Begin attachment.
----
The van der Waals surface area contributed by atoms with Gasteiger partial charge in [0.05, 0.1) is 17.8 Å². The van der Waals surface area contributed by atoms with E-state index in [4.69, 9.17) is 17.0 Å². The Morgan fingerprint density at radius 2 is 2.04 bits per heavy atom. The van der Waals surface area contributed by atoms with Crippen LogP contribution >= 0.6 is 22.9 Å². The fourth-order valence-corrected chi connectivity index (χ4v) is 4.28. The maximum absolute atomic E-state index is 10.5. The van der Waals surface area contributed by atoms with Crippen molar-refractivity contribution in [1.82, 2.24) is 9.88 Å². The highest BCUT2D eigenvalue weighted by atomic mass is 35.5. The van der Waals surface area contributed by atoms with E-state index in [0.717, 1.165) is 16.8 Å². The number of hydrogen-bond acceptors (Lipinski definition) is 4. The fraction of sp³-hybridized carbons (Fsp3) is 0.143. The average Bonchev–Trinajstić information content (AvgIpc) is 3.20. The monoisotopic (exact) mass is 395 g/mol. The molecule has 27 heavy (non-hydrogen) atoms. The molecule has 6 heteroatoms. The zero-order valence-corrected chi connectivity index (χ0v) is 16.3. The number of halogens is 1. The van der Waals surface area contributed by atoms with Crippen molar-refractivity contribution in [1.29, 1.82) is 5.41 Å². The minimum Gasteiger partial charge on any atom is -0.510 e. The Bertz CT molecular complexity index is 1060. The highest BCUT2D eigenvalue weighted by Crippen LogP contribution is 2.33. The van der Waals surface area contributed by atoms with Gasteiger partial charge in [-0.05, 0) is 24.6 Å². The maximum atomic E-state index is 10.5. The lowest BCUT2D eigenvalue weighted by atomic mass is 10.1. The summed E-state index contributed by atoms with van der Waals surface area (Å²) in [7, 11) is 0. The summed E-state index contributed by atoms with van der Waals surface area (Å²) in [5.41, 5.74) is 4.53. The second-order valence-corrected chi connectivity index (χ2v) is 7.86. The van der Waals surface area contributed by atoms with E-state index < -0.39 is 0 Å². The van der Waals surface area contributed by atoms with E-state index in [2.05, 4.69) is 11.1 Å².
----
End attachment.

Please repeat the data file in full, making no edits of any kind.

The van der Waals surface area contributed by atoms with Gasteiger partial charge in [0.05, 0.1) is 17.8 Å². The van der Waals surface area contributed by atoms with E-state index in [4.69, 9.17) is 17.0 Å². The Morgan fingerprint density at radius 2 is 2.04 bits per heavy atom. The van der Waals surface area contributed by atoms with Crippen LogP contribution >= 0.6 is 22.9 Å². The fourth-order valence-corrected chi connectivity index (χ4v) is 4.28. The maximum absolute atomic E-state index is 10.5. The van der Waals surface area contributed by atoms with Crippen molar-refractivity contribution in [1.82, 2.24) is 9.88 Å². The highest BCUT2D eigenvalue weighted by atomic mass is 35.5. The van der Waals surface area contributed by atoms with E-state index in [0.717, 1.165) is 16.8 Å². The number of hydrogen-bond acceptors (Lipinski definition) is 4. The fraction of sp³-hybridized carbons (Fsp3) is 0.143. The average Bonchev–Trinajstić information content (AvgIpc) is 3.20. The monoisotopic (exact) mass is 395 g/mol. The molecule has 27 heavy (non-hydrogen) atoms. The molecule has 6 heteroatoms. The zero-order valence-corrected chi connectivity index (χ0v) is 16.3. The number of halogens is 1. The van der Waals surface area contributed by atoms with Crippen molar-refractivity contribution in [1.29, 1.82) is 5.41 Å². The minimum Gasteiger partial charge on any atom is -0.510 e. The Bertz CT molecular complexity index is 1060. The highest BCUT2D eigenvalue weighted by Crippen LogP contribution is 2.33. The van der Waals surface area contributed by atoms with Gasteiger partial charge in [-0.05, 0) is 24.6 Å². The maximum atomic E-state index is 10.5. The lowest BCUT2D eigenvalue weighted by atomic mass is 10.1. The summed E-state index contributed by atoms with van der Waals surface area (Å²) in [7, 11) is 0. The summed E-state index contributed by atoms with van der Waals surface area (Å²) in [5.41, 5.74) is 4.53. The second-order valence-corrected chi connectivity index (χ2v) is 7.86. The van der Waals surface area contributed by atoms with E-state index < -0.39 is 0 Å². The van der Waals surface area contributed by atoms with E-state index in [2.05, 4.69) is 11.1 Å².